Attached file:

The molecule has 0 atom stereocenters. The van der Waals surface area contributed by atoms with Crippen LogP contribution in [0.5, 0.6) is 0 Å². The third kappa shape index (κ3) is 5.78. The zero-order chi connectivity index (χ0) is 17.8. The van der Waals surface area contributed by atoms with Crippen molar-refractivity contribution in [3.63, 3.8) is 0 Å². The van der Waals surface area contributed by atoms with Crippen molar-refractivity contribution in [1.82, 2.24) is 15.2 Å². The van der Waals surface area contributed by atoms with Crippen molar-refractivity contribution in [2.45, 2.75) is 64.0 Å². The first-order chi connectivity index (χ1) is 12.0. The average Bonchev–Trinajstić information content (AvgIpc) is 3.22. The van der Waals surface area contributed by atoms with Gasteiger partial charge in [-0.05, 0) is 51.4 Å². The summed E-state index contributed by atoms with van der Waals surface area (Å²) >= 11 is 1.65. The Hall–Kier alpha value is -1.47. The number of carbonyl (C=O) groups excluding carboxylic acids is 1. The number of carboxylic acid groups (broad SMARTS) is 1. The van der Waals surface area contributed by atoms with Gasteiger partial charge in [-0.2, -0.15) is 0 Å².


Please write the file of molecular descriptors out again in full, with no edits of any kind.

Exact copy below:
The molecule has 0 atom stereocenters. The van der Waals surface area contributed by atoms with Crippen LogP contribution in [0.5, 0.6) is 0 Å². The third kappa shape index (κ3) is 5.78. The zero-order chi connectivity index (χ0) is 17.8. The van der Waals surface area contributed by atoms with Crippen molar-refractivity contribution in [3.63, 3.8) is 0 Å². The van der Waals surface area contributed by atoms with Crippen molar-refractivity contribution in [1.82, 2.24) is 15.2 Å². The van der Waals surface area contributed by atoms with Crippen molar-refractivity contribution in [2.45, 2.75) is 64.0 Å². The first-order chi connectivity index (χ1) is 12.0. The average Bonchev–Trinajstić information content (AvgIpc) is 3.22. The van der Waals surface area contributed by atoms with Gasteiger partial charge in [-0.05, 0) is 51.4 Å². The summed E-state index contributed by atoms with van der Waals surface area (Å²) >= 11 is 1.65. The Hall–Kier alpha value is -1.47. The number of carbonyl (C=O) groups excluding carboxylic acids is 1. The number of carboxylic acid groups (broad SMARTS) is 1. The van der Waals surface area contributed by atoms with Gasteiger partial charge in [-0.2, -0.15) is 0 Å².